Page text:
“I tell you what, I thought that his name was Burt Bacharach.”
Alan Pincus Manilow (born June 17, 1943) is an American singer-songwriter who wrote several easy-listening pop hit singles in the 1970s. Tiger Beat reported that he is also the most famous and influential musician of all-time, a claim disputed by fans of Ken Dodd. If somebody tells you that, oh, say, The Beatles were more influential than Barry Manilow, strap them to a chair with their ears taped open for 700 consecutive hours listening to "Mandy" and see what they think then, huh? Try it.
Anyway, old BM's major contributions include the writings of every single song ever made, hence his song "I Write the Songs". He is the Prometheus of music, bringing the gift of song from high on Mt. Olympus down to you peon masses. By extension, he also invented every genre ever, including jazz, pop, soft rock, easy-listening, muzak, elevator music, guilty pleasure music, TV library music, commercial jingle music, and a significant addition to the hardcore punk movement in his later career. During his live performances, Le Maestro Maneloe is known to sing, dance, juggle, and bench-press three (count 'em, three!) pianos all at the same time.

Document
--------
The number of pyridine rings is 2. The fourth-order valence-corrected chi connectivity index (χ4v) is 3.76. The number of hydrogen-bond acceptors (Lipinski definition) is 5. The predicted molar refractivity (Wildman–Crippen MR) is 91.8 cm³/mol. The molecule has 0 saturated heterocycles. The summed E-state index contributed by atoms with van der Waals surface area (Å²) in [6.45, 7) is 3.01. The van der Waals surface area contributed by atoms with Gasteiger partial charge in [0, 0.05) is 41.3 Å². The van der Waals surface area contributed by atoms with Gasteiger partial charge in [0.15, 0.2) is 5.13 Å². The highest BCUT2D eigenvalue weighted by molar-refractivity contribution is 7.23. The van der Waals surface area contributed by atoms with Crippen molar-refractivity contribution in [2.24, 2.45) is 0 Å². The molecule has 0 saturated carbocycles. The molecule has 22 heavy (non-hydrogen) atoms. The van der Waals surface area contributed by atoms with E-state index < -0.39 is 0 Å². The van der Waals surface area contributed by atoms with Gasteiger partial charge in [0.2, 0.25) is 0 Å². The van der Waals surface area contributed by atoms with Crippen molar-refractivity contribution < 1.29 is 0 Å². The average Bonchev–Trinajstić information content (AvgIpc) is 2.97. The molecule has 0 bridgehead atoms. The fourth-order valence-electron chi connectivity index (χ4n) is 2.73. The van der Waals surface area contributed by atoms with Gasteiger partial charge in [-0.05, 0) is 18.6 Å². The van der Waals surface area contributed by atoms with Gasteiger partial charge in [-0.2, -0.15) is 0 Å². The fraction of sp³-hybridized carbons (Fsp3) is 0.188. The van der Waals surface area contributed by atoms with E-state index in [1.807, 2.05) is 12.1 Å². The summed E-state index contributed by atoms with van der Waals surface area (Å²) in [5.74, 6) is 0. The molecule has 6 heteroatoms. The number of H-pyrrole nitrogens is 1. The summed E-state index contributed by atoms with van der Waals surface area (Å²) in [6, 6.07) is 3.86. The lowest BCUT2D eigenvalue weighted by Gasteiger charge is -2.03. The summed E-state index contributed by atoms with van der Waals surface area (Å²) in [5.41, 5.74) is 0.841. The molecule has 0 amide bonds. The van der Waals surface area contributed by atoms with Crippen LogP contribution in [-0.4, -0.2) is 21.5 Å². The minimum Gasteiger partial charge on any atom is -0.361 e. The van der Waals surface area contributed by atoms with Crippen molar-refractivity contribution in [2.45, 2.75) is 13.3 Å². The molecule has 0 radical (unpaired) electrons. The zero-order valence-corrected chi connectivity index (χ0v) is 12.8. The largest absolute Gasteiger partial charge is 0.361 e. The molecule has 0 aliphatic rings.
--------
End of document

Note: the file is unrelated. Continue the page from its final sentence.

Born and raised in Brooklyn, New York, Manilow had a childhood completely unique to himself. His parents locked him in a closet, and paid him in pennies whenever he played the piano. In that closet, Manilow invented the art form known as the song. Barry finally stored up enough pennies to buy his way to freedom, and upon entering the bright light of his house, he thought, "That wallpaper and I are engaged in a battle to the death." So he tore apart the midcentury Art Deco walls, and invented post-modernism in the process.
Barry attended the New York College of Music from 1961 to 1965. He was NYCM's most loved student ever, and was personally involved in many campus activities, including the popular Chess Club and the controversial Piano Bench-Pressing Contest.
“He gets up early, because he has so much to do, and goes to bed early, because he has so little to think about.”
After graduating college in 1965, Manilow was on the town, meeting such avid socialites as Ed Sullivan, Donna Summer, Bette Milder, Bruce Johnston, and the Captain and Tenille. He was never lonely again, except for that time when he went fishing and didn't catch anything. He also invented TV jingles, working for clients such as State Farm Insurance, Band-Aid, Dr. Pepper, McDonald's, KFC, and The Drunkard. He also managed to squeeze out some lyrics to the theme song of Dick Clark's popular song-and-dance brouhaha, American Bonfire. In 1969, Manilow was signed by Columbia/CBS Music vice-president Tony Montana Orlando Bloom, and went on to form the psychedelic pop group Featherbad. When Featherbad's four songs flopped and went nowhere, this provoked Manilow to start a solo career instead.